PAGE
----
Episode 46: Building a Proactive Enablement Strategy


Shawnna Sumaoang
Shawnna Sumaoang
Vice President, Marketing -Community, Highspot
Doga Butler
Doga Butler
Global Processes Manager, Global Sales Enablement, Stripe
TD Haines
TD Haines
Global Strategy Manager, Global Sales Enablement, Stripe
Podcast Transcript

Research from G2 found that sales enablement influences sales; 76% of businesses report a rise in revenues of 6% to 20%. So how can you drive business impact through sales enablement?

Shawnna Sumaoang: Hi and welcome to the Win Win Podcast. I’m your host, Shawnna Sumaoang. Join us as we dive into changing trends in the workplace and how to navigate them successfully. Here to discuss this topic is Doga Butler, global sales enablement and processes manager, and TD Haines, program manager of enablement strategy at Stripe. Thanks for joining, Doga and TD! I’d love for you to tell us about yourself, your background, and your role. Doga, if we could start with you.

Doga Butler: Thank you. We’re very happy to be here. I worked in sales for many years and found my real passion in sales enablement. I genuinely enjoy helping other humans. In my role, I get to help sellers become more efficient and effective in their roles. As you mentioned, I’m currently working at Stripe as the global processes manager within the sales enablement team.

SS: Wonderful. We’re excited to have you here. And TD, how about you?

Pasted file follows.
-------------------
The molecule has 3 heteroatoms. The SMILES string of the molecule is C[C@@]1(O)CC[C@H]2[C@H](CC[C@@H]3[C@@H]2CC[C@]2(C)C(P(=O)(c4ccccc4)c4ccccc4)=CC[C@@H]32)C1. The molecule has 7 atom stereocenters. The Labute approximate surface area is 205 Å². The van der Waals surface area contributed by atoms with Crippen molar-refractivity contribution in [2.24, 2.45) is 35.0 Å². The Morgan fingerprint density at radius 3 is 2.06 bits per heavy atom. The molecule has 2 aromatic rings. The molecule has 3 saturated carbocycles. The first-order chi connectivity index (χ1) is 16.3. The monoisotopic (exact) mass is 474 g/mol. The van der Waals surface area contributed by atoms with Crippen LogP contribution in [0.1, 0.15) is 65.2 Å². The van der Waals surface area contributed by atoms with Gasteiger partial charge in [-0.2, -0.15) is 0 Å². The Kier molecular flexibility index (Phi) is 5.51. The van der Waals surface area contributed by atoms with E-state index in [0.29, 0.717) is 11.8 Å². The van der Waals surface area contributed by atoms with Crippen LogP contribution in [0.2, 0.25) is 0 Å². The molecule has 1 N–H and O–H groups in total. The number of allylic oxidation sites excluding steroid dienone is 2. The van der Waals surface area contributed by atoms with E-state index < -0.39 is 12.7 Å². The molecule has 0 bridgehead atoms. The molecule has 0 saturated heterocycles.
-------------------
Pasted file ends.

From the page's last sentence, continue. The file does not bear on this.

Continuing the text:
TD Haines: Yeah, thanks for having us. My career has kind of gone through a lot of different industries, from education and consulting to sales enablement. If there’s a steel thread that runs through them all, it’s just helping others make a measured impact. As you said, I am currently the program manager for sales enablement strategy. Our team has a focus on things like the data, the tech, change management, processes, and learning logistics. 

SS: I love that. Well, I’m excited to have both of you here on the podcast today. To start us off, tell us a little bit about your enablement strategy. What are some of your top focus areas for enablement, and how do these align with key business priorities? TD, if I could pass this question to you, I’d love to hear your perspective on this. 

TDH: I think for like right now, we’re really focused on how we set up enablement to be adaptable, actionable, simple. We really measure what matters. Regardless of how the business parties shift or what they are, we’re able to align in a clear, tactically documented way. 

Sellers have a lot that’s going on. Their time is very valuable and requested by a lot of different priorities. Really, our focus is just the time that we do get from sellers. Whether it’s on content or training, how do we maximize that time? Really we want to make it count, and that requires a process of frequent prioritization.